How many of us actually allow ourselves to meet God? I’ve never really been one for organized religion. I mean my mom is a Muslim, my dad a Hindu. I attended a Catholic primary school, and a Presbyterian high school. I’ve been to Sunday school, Mac tab classes, Hindu prayers, and even a ‘small’ church where everyone clapped and hugged all the time. Twenty years ago, in university, there was a two week period when I researched all the faiths, especially the eastern religions, trying to see if any one connected with me in a particular way.

A few years ago I was liming at a bar talking to a girl I’d just met. It was a Saturday night and she was saying that she didn’t want to lime much longer as she had to go to church the next morning. We started talking about God and religion and I asked her about her faith and whether she believed in her religion. She said she never questioned it. She asked me what religion I belonged to. I answered her in pretty much the same way as I’ve stated above. She looked at me for a moment and then told me that I was lucky. She said that because I had the opportunity to see what fit me from all the religions, what I eventually believed in would be true to me and not to someone else’s doctrine. Until that day I’d never thought of my experiences that way. I stared at her and then smiled and told her thank you.

I can honestly say that I’ve felt God. Or at least, I’ve felt the presence of something greater than me, something timeless and perfect and comforting. I’ve felt that once. I was 19 or 20 at the time, still attending university. Late one night a group of us went to Maracas Beach. That is a beautiful beach to be on at any time of the day and at night I love it. I love any beach at night actually. I wandered away from the noise and playfulness of the group and sat down on a piece of driftwood just looking out at the water. I just sat there, feeling the cool sand under my feet and the salty wind against my face. I looked up at the millions of stars that are always easy to see at that beach. I looked for the unicorns in the waves as I always do. I listened to the music of the waves as they crashed and tumbled and raced up and down the beach. I sat there for half an hour. I felt happy. I felt at peace.

And then I just knew.

I knew with absolute certainty, that I was not alone.

I knew with absolute certainty, that I was a part of something greater than I could imagine. Something infinite.

As soon as that realization hit, the wave song was louder, the wind was stronger, the stars were brighter, and I was growing smaller and smaller. Less important I guess, or more correctly, less self-important. It was an amazing feeling. A fantastic feeling, unlike anything I ever felt before. I felt connected. I felt comforted. I felt eternal. I felt grateful.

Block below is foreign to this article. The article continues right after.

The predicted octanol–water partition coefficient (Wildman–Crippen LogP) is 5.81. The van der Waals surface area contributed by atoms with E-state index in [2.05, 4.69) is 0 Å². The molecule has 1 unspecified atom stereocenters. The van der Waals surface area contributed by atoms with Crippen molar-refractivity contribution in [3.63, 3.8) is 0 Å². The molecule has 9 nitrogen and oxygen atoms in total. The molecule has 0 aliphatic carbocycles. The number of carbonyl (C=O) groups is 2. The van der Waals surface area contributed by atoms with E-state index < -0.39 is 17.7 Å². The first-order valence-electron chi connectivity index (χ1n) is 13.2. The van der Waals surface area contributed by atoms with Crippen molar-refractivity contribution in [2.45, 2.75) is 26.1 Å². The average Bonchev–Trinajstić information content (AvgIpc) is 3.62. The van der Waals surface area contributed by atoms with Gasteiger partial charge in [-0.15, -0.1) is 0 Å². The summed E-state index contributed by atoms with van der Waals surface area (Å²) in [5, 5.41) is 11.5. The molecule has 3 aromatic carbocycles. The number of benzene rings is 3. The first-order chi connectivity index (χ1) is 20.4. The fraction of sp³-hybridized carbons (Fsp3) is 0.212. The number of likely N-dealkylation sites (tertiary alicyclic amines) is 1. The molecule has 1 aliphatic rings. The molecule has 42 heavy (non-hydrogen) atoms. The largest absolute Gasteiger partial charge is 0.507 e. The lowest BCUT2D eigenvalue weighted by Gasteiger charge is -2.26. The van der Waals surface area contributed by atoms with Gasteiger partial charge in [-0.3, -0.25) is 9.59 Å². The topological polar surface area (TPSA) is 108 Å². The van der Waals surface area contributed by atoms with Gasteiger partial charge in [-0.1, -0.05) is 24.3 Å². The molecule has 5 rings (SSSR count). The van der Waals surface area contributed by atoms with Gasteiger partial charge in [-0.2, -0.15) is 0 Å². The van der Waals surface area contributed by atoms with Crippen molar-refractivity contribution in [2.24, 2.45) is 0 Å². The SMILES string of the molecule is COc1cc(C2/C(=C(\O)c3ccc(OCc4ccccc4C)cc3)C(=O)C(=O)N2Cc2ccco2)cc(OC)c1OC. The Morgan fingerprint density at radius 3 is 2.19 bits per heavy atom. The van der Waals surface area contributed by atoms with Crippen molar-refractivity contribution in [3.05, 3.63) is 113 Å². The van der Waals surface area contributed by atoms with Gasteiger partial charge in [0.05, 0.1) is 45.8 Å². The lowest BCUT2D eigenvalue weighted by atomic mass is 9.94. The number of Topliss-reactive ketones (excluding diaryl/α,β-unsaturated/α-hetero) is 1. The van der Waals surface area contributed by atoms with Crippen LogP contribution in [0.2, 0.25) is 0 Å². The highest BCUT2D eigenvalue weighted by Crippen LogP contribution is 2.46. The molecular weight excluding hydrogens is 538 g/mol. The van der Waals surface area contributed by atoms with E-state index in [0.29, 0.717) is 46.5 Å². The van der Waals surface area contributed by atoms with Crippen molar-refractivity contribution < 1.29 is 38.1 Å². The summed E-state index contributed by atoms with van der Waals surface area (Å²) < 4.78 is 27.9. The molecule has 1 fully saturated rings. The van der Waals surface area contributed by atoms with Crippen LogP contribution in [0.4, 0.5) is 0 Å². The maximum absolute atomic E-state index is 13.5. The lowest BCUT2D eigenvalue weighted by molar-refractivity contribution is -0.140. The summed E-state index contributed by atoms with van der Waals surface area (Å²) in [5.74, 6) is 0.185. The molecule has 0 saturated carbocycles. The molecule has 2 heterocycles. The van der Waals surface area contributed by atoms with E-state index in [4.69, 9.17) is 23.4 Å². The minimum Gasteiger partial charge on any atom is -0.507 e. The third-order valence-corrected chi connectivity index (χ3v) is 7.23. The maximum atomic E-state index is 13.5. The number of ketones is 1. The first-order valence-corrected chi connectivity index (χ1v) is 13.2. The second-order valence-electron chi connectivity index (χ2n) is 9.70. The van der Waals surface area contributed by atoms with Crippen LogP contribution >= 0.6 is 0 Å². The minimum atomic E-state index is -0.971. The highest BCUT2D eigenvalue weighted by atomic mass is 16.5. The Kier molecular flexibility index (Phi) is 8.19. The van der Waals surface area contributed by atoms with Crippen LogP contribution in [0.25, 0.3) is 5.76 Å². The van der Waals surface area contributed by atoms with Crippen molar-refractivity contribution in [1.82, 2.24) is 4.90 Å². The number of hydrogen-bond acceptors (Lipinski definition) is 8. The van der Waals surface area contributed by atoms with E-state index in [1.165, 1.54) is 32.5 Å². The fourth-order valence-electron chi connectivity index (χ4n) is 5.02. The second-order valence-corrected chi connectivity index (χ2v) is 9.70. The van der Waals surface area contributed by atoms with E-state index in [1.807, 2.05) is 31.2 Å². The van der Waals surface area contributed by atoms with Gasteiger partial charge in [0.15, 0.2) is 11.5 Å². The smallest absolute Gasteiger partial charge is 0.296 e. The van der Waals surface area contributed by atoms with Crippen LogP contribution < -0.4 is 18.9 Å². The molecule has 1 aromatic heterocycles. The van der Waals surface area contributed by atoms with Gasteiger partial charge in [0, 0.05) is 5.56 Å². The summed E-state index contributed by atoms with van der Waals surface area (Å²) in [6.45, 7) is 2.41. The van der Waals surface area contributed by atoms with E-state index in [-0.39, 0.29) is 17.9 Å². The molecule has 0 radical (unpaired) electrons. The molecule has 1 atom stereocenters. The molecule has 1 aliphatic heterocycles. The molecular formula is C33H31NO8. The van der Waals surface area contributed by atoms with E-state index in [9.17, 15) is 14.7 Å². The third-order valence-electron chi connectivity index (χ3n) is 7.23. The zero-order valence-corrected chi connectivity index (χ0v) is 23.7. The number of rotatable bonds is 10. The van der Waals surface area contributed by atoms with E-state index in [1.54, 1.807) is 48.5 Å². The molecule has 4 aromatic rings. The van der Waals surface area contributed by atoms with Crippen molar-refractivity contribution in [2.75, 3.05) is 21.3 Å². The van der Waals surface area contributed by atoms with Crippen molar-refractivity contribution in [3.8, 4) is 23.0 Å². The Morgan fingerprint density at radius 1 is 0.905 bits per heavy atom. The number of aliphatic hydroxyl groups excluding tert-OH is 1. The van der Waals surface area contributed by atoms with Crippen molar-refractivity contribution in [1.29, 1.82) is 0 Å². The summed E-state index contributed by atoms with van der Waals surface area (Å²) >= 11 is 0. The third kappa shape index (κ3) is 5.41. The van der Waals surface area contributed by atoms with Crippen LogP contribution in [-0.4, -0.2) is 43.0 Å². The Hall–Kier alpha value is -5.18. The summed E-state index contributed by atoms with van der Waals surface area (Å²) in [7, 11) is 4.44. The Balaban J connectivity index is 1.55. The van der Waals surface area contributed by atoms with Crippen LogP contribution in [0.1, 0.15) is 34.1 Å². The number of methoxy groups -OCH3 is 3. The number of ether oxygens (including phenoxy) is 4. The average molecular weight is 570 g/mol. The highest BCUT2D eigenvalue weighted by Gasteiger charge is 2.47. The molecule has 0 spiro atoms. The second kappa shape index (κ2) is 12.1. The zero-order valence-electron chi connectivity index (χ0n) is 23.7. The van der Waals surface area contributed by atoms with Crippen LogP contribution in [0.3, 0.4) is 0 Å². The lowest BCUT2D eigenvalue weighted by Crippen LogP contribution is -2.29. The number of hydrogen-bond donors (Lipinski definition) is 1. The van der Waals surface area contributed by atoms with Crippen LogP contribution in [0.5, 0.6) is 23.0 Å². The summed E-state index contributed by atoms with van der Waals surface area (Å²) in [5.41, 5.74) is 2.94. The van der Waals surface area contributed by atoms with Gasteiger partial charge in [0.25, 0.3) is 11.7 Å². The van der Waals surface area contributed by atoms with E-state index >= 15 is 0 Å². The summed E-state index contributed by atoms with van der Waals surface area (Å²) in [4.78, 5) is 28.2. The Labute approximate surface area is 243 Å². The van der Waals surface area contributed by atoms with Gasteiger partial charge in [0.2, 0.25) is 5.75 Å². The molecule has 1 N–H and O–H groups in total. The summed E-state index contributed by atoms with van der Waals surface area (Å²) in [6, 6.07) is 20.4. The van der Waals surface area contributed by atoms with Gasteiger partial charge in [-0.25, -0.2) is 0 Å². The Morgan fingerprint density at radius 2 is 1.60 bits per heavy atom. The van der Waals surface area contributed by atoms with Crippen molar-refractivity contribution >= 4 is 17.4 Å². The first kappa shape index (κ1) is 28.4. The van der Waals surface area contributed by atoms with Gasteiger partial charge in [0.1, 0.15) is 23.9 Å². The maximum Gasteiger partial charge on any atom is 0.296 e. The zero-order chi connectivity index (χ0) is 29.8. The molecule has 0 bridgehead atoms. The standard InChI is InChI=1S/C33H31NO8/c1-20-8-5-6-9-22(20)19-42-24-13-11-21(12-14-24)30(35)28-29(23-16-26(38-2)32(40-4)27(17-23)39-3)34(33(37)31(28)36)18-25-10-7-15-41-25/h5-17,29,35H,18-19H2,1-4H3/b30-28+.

I haven’t felt that way in a really long time. Sometimes, when I’m surrounded by nature, like at the beach or in Tucker Valley with bamboo all around, or in the garden where I used to do Tai Chi, I feel a tiny little bit of that connection. But it’s always fleeting. In yoga class, when we work on the heart chakra, the feeling lasts much longer but never really stays.

Today, I know why I haven’t been able to feel that way again. I haven’t let go the way I let go back then. I was 20 and angry as hell at the world and didn’t even know it. Full of self doubt and questions about life, purpose, love, parents, destiny, everything! I remember that night very well. I was fed up and tired and ‘soul weary’. I think I walked away from the group because I wanted to turn it all off: the noise, the questions, the ‘answers’, the bullshit, all of it. I just walked away, and stopped thinking about everyone and everything. The thing is, I did not make a conscious effort to stop. I just did. I just released everything. It was a beautiful moment that has forever been imprinted upon me.

The year which followed that night at the beach was a difficult one, in so many ways, and I am only now beginning to understand the reasons behind the choices I made in the two decades that followed. I know I want to feel what I felt on that beach. I know I want to let go and surrender to the divinity I feel in my heart and that I know is there. I want to trust that I will be ok. But some days are so hard and I feel alone and afraid and I worry that all that I have learned will be too much and too big. My heart beats fast and my tummy hurts just thinking about it.

Maybe I still have my sunglasses on.

Phoenix

Photo credit: Matilde Berk